Overtime Fitness in Mountain View, Calif., offers Trazer. General Manager Paul Rakitin says kids get a great workout, and they like the feedback they get at the end of their games. From calories used to how they compare to the top-10 highest scores, children are motivated to do well at the games, and that carries over into their exercise routines.
The Fitworks Fitness Centers at the University Hospitals of Cleveland, Ohio, also use Trazer with both their sports performance and rehab programs. Says Team Leader Gordon Wyman, "As athletes, their goal is to get better, and our goal, as physical therapists, is to get them stronger." Virtual reality fitness helps accomplish both goals. The Fitworks Fitness team uses a variety of drills, such as plyometrics, lunges and shuffling, to mimic athletic and functional motion. They are finding that the Trazer is applicable for everyone. Once the protocols of age, height, leg length, etc., are plugged in, users must self-correct improper form as needed for the drills to continue.
The Core of the Issue
Members may also find core training equipment and classes a little intimidating. Remember how confusing Pilates was before giving it a try? That same intimidation is felt by people who have never tried things like stability balls, BOSUs, core boards, foam rollers, etc. The fear of falling, not succeeding or just looking silly can be a big impediment.
Especially with stability-based exercise, remember your client's muscular strength and abilities. People who are not very strong will tire out more quickly and feel more intimidated. These people need to start on equipment that has less movement, such as a balance board that moves only in two directions, as opposed to a wobble board or core board that moves in all directions. "I start my clients off in front of a Smith machine or ballet bar so they have something to hold on to," says Dotson. She also suggests choosing equipment that has adjustable heights, such as a wobble board, so that you can keep clients new to this type of exercise lower to the ground for their comfort and safety.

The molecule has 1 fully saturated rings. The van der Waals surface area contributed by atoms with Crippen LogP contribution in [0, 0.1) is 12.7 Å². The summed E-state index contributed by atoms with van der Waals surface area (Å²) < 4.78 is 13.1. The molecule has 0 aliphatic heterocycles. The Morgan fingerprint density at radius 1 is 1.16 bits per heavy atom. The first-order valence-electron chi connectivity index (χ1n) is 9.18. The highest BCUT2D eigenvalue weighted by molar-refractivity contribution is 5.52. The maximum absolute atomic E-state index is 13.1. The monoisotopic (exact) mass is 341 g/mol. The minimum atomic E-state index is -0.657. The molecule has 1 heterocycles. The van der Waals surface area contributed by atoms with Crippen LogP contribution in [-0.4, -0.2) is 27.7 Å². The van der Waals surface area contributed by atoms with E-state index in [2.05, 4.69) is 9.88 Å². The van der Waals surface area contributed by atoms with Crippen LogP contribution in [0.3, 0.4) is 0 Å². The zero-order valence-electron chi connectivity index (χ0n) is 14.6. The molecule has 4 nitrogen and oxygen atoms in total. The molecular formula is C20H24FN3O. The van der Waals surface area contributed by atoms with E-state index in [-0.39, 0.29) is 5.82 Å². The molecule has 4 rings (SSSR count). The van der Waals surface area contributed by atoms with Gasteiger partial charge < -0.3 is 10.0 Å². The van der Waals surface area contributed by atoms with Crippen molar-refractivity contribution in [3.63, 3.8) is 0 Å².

Dotson also likes foam rollers, not only for stretching but for their stability challenges when used in conjunction with strength movements. Having clients lay on their backs with the roller under their spine, she teaches chest exercises without weights initially, so that clients can feel the neutral spine alignment and stable neck position. A foam roller is something many of your members would not try without the comfort, encouragement and education of a trainer.
You'll need to work with your members to make sure they understand what they are doing and why. Educate and encourage
As you add new pieces of equipment to your fitness or group exercise room, you'll need to teach members how to use them. People like feeling confident and successful, which is why they so often stick to the same routine. Educate and demonstrate the benefits of your new equipment with reading materials, workshops, demos and free training sessions to get them acquainted with the equipment. Don't forget games and fitness incentives such as workout bingo, competitions, etc. Sometimes a challenge lights a fire, and that prized club sweatshirt can be just the thing to get your members to try a new exercise or piece of equipment.
In addition, use the angle that trying new exercises will help members to push past plateaus and lift more weight. Perhaps you'll convince them that their shoulders, ankles or knees won't give them nearly as much pain if they recruited more stabilizer muscles. Or, you'll help them see that exercise can be fun again, and variety (of equipment) is the spice of life! Figure out what motivates each of your members, and speak to that motivation.
There is a wealth of resources available on the web, from equipment websites to other fitness centers. See what others are doing, and then tailor that to your population.
Amy Scanlin is a fitness expert, certified instructor and freelance writer. She has a master's degree in health promotion management, certifications through ACSM, ACE and the Cooper Institute for Aerobics Research, and she has facilitated health promotion programs both at home and abroad.
© 2007 Fitness Management Magazine
Article found on www.fitnessmangement.com